This new language aligns each of the two above-referenced DUI sub-sections more closely. Under the updated marijuana DUI laws, a person is not considered guilty of driving under the influence of marijuana unless the prosecution proves beyond a reasonable doubt: 1.) the presence of marijuana/THC in your blood, and 2.) that the marijuana/THC found in your blood caused you to be impaired to the slightest degree. This holds true regardless of whether an individual possesses an Arizona medical marijuana card or not!
Absolutely. In Arizona, individuals aged 21 and older, including visitors from other states or countries, are permitted to purchase, possess, and consume marijuana for personal recreational purposes. This legal allowance makes it convenient for out-of-state and international guests to enjoy the benefits of recreational marijuana within Arizona's boundaries. The new legislation allows individuals aged 21 and over to possess up to one ounce of cannabis, or 5 grams of marijuana wax concentrate.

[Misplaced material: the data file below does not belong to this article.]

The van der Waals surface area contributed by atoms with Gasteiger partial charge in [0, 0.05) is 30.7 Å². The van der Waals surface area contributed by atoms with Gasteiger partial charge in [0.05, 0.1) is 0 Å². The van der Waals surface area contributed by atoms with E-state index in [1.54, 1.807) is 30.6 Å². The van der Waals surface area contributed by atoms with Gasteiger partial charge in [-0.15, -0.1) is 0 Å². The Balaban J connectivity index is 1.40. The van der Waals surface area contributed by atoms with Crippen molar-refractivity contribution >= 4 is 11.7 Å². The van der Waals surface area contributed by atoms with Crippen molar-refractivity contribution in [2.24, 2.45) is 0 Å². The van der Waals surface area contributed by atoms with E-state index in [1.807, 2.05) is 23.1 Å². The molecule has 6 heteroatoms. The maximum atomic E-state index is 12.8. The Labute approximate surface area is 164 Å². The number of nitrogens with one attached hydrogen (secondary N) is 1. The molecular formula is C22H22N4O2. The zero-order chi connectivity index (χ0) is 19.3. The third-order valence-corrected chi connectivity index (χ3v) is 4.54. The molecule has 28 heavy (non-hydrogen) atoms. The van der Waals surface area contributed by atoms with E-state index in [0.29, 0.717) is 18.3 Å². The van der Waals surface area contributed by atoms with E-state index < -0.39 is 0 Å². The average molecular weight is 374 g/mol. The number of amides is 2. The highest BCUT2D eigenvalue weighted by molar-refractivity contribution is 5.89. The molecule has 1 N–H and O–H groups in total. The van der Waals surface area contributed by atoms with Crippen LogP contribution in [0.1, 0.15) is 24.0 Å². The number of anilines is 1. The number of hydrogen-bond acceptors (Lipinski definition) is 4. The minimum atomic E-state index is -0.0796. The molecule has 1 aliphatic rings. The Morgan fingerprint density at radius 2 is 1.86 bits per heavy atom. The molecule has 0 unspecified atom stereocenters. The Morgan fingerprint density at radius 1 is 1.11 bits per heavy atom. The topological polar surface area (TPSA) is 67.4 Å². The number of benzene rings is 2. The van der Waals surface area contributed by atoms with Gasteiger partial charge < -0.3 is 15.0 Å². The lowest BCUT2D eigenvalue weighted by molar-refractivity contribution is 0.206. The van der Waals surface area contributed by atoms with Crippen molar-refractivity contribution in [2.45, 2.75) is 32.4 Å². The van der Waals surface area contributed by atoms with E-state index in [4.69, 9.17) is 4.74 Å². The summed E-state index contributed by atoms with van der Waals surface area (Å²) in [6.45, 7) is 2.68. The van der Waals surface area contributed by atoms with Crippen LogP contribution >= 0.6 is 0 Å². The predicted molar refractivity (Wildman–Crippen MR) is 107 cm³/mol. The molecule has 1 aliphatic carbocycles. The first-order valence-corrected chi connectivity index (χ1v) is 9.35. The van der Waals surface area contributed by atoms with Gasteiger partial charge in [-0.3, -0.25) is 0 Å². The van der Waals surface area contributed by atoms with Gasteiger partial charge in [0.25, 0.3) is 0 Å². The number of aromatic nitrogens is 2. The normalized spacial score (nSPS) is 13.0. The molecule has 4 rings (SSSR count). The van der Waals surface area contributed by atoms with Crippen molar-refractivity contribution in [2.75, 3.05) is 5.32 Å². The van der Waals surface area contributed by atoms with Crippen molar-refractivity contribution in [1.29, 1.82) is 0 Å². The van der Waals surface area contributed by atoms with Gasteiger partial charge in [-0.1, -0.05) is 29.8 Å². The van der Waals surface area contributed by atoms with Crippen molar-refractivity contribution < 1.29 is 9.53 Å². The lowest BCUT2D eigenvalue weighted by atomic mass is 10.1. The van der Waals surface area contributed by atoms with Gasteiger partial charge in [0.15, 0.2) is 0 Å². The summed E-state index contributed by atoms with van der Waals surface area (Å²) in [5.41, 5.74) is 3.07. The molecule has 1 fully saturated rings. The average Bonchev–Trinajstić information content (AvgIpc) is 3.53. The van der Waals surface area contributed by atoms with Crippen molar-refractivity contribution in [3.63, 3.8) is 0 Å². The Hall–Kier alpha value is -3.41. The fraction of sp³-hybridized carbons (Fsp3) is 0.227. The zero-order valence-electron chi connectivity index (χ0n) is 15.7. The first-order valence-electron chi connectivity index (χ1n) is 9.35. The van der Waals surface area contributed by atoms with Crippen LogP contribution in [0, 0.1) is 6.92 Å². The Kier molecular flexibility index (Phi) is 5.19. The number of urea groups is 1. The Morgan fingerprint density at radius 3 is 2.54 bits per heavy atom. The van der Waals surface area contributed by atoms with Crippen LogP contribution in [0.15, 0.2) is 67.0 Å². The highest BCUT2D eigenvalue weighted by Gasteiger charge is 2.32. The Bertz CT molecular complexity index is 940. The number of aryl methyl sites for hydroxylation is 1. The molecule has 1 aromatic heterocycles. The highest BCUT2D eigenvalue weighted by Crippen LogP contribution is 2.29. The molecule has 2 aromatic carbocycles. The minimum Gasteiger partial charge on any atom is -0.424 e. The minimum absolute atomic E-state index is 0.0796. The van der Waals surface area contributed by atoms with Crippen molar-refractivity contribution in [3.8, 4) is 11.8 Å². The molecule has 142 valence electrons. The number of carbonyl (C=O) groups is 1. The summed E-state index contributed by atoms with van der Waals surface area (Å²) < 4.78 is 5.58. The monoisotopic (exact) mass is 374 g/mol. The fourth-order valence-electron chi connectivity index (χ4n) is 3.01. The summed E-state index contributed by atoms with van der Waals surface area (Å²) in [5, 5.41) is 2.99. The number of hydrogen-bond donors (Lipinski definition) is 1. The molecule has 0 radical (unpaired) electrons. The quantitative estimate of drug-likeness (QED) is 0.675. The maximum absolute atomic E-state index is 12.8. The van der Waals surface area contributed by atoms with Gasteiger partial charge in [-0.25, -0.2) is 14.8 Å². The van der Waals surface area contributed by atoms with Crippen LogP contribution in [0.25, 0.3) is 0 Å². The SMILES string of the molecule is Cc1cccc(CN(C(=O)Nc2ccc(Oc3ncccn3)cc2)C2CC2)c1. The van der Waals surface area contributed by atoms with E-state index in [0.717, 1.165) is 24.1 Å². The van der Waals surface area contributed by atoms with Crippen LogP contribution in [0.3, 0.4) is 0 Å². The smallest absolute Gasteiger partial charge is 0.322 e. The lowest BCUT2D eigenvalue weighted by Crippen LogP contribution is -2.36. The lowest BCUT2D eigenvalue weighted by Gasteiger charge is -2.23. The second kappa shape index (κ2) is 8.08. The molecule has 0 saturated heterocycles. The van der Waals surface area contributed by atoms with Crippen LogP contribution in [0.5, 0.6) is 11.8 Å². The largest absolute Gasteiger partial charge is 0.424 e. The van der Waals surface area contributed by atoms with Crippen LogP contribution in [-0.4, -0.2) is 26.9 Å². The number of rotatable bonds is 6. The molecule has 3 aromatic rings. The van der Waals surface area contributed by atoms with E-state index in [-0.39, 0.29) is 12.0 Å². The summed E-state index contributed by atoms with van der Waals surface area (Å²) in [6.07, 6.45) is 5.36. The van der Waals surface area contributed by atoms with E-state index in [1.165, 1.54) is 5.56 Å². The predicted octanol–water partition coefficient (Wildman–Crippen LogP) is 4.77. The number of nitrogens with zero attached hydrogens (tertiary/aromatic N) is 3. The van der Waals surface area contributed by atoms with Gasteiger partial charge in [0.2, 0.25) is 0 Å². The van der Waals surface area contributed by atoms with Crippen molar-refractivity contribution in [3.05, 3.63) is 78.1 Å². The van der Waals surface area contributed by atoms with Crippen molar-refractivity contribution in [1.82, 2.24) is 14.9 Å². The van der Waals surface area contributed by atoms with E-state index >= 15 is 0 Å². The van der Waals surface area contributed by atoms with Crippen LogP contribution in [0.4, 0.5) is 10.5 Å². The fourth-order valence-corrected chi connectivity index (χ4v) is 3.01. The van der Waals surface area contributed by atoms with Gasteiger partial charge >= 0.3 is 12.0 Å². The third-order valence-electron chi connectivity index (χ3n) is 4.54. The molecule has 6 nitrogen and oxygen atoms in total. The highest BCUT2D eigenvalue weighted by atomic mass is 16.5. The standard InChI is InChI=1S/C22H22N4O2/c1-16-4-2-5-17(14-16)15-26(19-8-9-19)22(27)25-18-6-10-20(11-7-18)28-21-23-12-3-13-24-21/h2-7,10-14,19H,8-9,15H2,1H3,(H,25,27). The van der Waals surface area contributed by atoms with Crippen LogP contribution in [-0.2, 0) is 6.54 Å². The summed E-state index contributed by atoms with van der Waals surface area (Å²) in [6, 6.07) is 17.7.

Before the implementation of the "Smart and Safe Arizona Act," law enforcement considered possession of even small amounts of marijuana wax as a “narcotic drug” which is a Class 4 felony. However, the legalization of recreational marijuana and marijuana concentrates has altered this in several dramatic ways, one of which is the legalization of adult use and possession of less than 5 grams of marijuana concentrate is no longer a felony. Nevertheless, certain restrictions still apply.
While you can possess up to 1 ounce (28 grams) of marijuana in leaf/bud form, there is a limit on the amount of wax you can possess. Out of the permissible 1 ounce of bud, only 5 grams can be marijuana concentrate. This concentrate refers to the resin extracted from a cannabis plant, often appearing as wax or oil, and is typically consumed using a vape pen. To ensure compliance with Arizona's marijuana laws, consult with an experienced attorney who can provide guidance and assistance.